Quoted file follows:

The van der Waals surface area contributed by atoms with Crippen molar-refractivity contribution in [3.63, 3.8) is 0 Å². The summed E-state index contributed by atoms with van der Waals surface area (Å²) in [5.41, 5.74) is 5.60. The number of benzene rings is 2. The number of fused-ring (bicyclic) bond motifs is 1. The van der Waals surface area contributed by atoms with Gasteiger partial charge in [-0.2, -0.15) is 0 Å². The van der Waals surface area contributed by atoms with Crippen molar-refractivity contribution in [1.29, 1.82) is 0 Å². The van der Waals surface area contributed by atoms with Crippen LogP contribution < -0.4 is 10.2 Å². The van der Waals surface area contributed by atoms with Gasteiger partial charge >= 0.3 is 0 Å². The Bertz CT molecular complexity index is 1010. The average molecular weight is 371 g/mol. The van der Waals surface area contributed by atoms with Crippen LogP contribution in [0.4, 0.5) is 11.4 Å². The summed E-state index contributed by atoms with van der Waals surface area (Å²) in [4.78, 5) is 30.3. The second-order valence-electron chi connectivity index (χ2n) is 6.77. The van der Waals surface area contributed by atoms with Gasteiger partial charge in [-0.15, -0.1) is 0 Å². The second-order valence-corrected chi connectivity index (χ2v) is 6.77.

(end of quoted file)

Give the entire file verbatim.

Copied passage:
The van der Waals surface area contributed by atoms with Crippen molar-refractivity contribution in [3.63, 3.8) is 0 Å². The summed E-state index contributed by atoms with van der Waals surface area (Å²) in [5.41, 5.74) is 5.60. The number of benzene rings is 2. The number of fused-ring (bicyclic) bond motifs is 1. The van der Waals surface area contributed by atoms with Gasteiger partial charge in [-0.2, -0.15) is 0 Å². The van der Waals surface area contributed by atoms with Crippen molar-refractivity contribution in [1.29, 1.82) is 0 Å². The van der Waals surface area contributed by atoms with Crippen LogP contribution < -0.4 is 10.2 Å². The van der Waals surface area contributed by atoms with Gasteiger partial charge >= 0.3 is 0 Å². The Bertz CT molecular complexity index is 1010. The average molecular weight is 371 g/mol. The van der Waals surface area contributed by atoms with Crippen LogP contribution in [0.4, 0.5) is 11.4 Å². The summed E-state index contributed by atoms with van der Waals surface area (Å²) in [4.78, 5) is 30.3. The second-order valence-electron chi connectivity index (χ2n) is 6.77. The van der Waals surface area contributed by atoms with Gasteiger partial charge in [-0.15, -0.1) is 0 Å². The second-order valence-corrected chi connectivity index (χ2v) is 6.77.